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GuidesUser experience (UX)Getting started with UX writing

Getting started with UX writing

Last updated

13 April 2023


Dovetail Editorial Team

Reviewed by

Eliz Ayaydin

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With more attention than ever on digital products, writing, and tech careers have dramatically converged to ensure products are as intuitive, useful, and attractive as possible. In fact, user experience (UX) writing—the art of carefully honing product language for greater customer satisfaction—has become one of the most promising tech career trends.

Major development companies are even staffing up to one UX writer for every six designers. Companies slow to adapt are quickly following suit, and the best part is that, compared to other development roles, UX writing jobs have a relatively low barrier to entry.

What is UX writing?

Any time a digital product needs to inform or direct the user's attention, it must be clearly and effectively communicated. Just as UX design enhances usability through better product layouts and presentation, a UX writer uses engaging, succinct copy to fulfill the product's purpose and help customers understand how to navigate through the digital experience.

Software and other digital products have shifted away from training manuals, instead teaching users as they go with prompts and other messages written right into the product. UX writing is concerned with how effectively those messages convey the right information at the right time to create a seamless and satisfying user experience. Doing so involves a large amount of research into how different user types interact with products and their motivations for doing so.

What does a UX writer actually do?

UX writers are the wordsmiths of the UX design team. While developers are focused on the processes that make the product run, the UX design staff as a whole ensures that customers understand how to successfully use and navigate the product while enjoying the experience.

Like the designers, UX writers have enough of a technical background to understand the details of how the product functions—but their job is to explain how it functions in a simple, personable, and clear way that gives a unique voice to the brand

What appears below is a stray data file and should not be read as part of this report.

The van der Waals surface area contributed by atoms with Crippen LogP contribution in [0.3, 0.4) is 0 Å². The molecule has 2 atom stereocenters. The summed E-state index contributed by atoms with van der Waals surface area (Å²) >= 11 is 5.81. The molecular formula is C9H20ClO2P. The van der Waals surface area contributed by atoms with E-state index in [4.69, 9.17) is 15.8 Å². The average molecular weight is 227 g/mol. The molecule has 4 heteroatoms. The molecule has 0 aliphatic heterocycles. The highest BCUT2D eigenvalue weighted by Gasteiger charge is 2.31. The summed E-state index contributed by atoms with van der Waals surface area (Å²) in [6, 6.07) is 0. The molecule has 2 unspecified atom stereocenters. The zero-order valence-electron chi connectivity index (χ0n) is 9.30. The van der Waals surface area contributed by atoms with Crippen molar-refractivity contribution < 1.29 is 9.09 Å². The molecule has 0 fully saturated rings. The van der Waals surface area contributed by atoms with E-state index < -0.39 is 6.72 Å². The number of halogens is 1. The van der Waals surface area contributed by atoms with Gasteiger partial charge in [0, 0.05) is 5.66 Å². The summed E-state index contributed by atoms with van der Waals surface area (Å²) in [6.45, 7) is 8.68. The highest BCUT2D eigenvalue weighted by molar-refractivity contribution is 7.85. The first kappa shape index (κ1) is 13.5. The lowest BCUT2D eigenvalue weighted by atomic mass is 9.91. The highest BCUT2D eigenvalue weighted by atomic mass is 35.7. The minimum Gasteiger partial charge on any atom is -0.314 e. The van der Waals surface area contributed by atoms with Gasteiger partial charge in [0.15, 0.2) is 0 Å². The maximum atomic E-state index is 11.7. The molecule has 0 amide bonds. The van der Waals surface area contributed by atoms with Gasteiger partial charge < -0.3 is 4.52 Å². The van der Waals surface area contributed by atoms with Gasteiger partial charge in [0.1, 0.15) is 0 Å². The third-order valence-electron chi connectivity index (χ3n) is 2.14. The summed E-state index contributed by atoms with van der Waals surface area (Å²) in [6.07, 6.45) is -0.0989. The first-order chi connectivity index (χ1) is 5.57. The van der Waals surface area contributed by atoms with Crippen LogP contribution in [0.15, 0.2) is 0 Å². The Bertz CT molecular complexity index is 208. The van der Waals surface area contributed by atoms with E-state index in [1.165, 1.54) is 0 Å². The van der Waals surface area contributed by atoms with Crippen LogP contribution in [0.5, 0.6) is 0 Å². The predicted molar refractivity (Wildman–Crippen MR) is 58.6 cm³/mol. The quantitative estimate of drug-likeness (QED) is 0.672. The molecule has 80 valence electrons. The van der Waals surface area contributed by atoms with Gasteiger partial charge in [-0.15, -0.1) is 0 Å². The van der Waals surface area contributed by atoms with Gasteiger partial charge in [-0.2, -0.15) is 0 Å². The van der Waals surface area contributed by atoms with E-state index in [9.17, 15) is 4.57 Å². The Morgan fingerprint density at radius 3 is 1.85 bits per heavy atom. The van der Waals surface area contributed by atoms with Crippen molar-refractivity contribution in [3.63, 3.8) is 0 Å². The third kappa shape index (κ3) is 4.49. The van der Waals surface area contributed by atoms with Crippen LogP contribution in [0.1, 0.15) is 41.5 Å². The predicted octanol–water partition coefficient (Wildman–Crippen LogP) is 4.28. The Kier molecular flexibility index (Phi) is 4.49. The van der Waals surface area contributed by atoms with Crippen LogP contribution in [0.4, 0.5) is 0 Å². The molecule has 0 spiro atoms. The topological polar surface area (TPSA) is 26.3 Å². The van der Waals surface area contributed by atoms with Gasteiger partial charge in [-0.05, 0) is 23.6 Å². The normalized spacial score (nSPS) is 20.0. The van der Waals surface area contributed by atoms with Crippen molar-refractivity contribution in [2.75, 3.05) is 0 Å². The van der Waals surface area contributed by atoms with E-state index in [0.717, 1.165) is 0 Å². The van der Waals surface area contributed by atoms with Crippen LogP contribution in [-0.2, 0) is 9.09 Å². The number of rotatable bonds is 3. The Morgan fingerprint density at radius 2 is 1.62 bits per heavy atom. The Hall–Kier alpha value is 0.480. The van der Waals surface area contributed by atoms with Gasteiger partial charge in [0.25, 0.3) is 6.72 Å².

Doing so means working at the intersection between product and development teams, UX designers, and, above all, customers. A good UX writer can satisfy all of these objectives with their design thinking finesse and talent for writing. 

Their daily activities involve collaborating with other roles to create and apply:

  • Content strategy

  • UX research and testing

  • Design tools

  • Style guides

  • Product copy

These tools generally go hand-in-hand with the design team, but wherever language is the most appropriate tool, the UX writer takes the lead.

Daily tasks of a UX writer

On any given day, UX writing can involve any combination of:

  • Conducting user interviews & workshops

  • Writing copy for new product features

  • Integrating copy into product designs

  • A/B testing different flows, such as versions of onboarding

  • Coordinating with localization teams about language translations

A major part of UX writing is collaborating at an almost company-wide scale, and as far as development jobs go, it's one of the most social. When writers aren't absorbed in their developer-grade text-editors, you'll find UX writers meeting and working with:

Types of UX content

Any time a digital interface presents instructions through written language, UX writing comes into play—most commonly in:

  • Menu design and page navigation

  • Interface hints or instructions

  • Subtle prompts for encouraging user interaction

  • Supporting content, like explanations of separate functions or new features

  • Altered website functionality (e.g., broken links and other error messages)

  • Calls to action (CTAs) to motivate further engagement

What are the main differences between UX writing and copywriting?

Just as in print publishing, digital text can be referred to as copy—but UX writing is very different from copywriting. While UX writers work on copy used in the product itself, copywriters write almost exclusively about the product as part of the marketing team. 

The copywriter's job is to promote the product through:

  • Ads